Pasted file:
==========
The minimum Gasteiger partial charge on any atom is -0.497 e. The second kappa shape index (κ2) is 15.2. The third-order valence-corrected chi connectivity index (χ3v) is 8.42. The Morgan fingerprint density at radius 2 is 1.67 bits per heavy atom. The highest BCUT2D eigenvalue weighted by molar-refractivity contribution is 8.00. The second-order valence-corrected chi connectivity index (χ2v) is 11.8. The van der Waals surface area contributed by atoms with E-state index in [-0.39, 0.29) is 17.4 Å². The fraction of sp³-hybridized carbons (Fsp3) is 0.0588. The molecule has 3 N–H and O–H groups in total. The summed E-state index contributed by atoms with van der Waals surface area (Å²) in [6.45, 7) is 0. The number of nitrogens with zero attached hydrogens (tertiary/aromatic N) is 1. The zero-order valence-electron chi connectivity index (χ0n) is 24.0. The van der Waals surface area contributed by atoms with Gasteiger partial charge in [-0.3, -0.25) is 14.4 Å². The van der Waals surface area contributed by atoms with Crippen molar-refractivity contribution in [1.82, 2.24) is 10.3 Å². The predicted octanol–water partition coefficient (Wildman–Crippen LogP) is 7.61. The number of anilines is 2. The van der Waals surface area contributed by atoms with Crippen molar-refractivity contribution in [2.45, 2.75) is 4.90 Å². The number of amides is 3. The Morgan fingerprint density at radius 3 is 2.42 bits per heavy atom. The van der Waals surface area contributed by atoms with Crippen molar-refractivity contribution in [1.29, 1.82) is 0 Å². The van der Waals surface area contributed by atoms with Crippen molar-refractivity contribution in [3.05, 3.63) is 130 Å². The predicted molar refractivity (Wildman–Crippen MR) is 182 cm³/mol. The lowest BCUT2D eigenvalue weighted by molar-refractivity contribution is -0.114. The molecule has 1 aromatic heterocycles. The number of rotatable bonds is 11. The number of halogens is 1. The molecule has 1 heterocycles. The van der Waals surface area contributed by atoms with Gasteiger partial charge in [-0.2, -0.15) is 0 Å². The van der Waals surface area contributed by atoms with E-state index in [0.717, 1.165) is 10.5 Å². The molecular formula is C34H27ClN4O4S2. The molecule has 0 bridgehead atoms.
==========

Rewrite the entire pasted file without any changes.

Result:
The minimum Gasteiger partial charge on any atom is -0.497 e. The second kappa shape index (κ2) is 15.2. The third-order valence-corrected chi connectivity index (χ3v) is 8.42. The Morgan fingerprint density at radius 2 is 1.67 bits per heavy atom. The highest BCUT2D eigenvalue weighted by molar-refractivity contribution is 8.00. The second-order valence-corrected chi connectivity index (χ2v) is 11.8. The van der Waals surface area contributed by atoms with E-state index in [-0.39, 0.29) is 17.4 Å². The fraction of sp³-hybridized carbons (Fsp3) is 0.0588. The molecule has 3 N–H and O–H groups in total. The summed E-state index contributed by atoms with van der Waals surface area (Å²) in [6.45, 7) is 0. The number of nitrogens with zero attached hydrogens (tertiary/aromatic N) is 1. The zero-order valence-electron chi connectivity index (χ0n) is 24.0. The van der Waals surface area contributed by atoms with Gasteiger partial charge in [-0.3, -0.25) is 14.4 Å². The van der Waals surface area contributed by atoms with Crippen molar-refractivity contribution in [1.82, 2.24) is 10.3 Å². The predicted octanol–water partition coefficient (Wildman–Crippen LogP) is 7.61. The number of anilines is 2. The van der Waals surface area contributed by atoms with Crippen molar-refractivity contribution in [2.45, 2.75) is 4.90 Å². The number of amides is 3. The Morgan fingerprint density at radius 3 is 2.42 bits per heavy atom. The van der Waals surface area contributed by atoms with Crippen molar-refractivity contribution in [1.29, 1.82) is 0 Å². The van der Waals surface area contributed by atoms with Crippen molar-refractivity contribution in [3.05, 3.63) is 130 Å². The predicted molar refractivity (Wildman–Crippen MR) is 182 cm³/mol. The lowest BCUT2D eigenvalue weighted by molar-refractivity contribution is -0.114. The molecule has 1 aromatic heterocycles. The number of rotatable bonds is 11. The number of halogens is 1. The molecule has 1 heterocycles. The van der Waals surface area contributed by atoms with Gasteiger partial charge in [-0.2, -0.15) is 0 Å². The van der Waals surface area contributed by atoms with E-state index in [0.717, 1.165) is 10.5 Å². The molecular formula is C34H27ClN4O4S2. The molecule has 0 bridgehead atoms.